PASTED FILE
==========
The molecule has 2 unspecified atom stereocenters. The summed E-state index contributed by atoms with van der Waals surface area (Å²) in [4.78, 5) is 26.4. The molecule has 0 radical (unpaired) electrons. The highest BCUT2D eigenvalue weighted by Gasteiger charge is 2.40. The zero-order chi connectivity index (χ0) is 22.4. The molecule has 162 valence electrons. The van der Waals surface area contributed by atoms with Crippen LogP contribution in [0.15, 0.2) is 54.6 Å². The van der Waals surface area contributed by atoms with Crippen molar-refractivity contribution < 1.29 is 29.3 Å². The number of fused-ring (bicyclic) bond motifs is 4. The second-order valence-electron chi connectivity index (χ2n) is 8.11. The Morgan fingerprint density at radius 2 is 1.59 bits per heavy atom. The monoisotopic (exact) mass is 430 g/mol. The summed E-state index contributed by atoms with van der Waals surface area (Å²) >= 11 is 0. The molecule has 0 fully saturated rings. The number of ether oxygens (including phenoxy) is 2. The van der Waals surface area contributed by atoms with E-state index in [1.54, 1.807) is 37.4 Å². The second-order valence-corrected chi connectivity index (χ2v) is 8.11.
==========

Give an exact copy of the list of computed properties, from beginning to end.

The molecule has 2 unspecified atom stereocenters. The summed E-state index contributed by atoms with van der Waals surface area (Å²) in [4.78, 5) is 26.4. The molecule has 0 radical (unpaired) electrons. The highest BCUT2D eigenvalue weighted by Gasteiger charge is 2.40. The zero-order chi connectivity index (χ0) is 22.4. The molecule has 162 valence electrons. The van der Waals surface area contributed by atoms with Crippen LogP contribution in [0.15, 0.2) is 54.6 Å². The van der Waals surface area contributed by atoms with Crippen molar-refractivity contribution < 1.29 is 29.3 Å². The number of fused-ring (bicyclic) bond motifs is 4. The second-order valence-electron chi connectivity index (χ2n) is 8.11. The Morgan fingerprint density at radius 2 is 1.59 bits per heavy atom. The monoisotopic (exact) mass is 430 g/mol. The summed E-state index contributed by atoms with van der Waals surface area (Å²) >= 11 is 0. The molecule has 0 fully saturated rings. The number of ether oxygens (including phenoxy) is 2. The van der Waals surface area contributed by atoms with E-state index in [1.54, 1.807) is 37.4 Å². The second-order valence-corrected chi connectivity index (χ2v) is 8.11.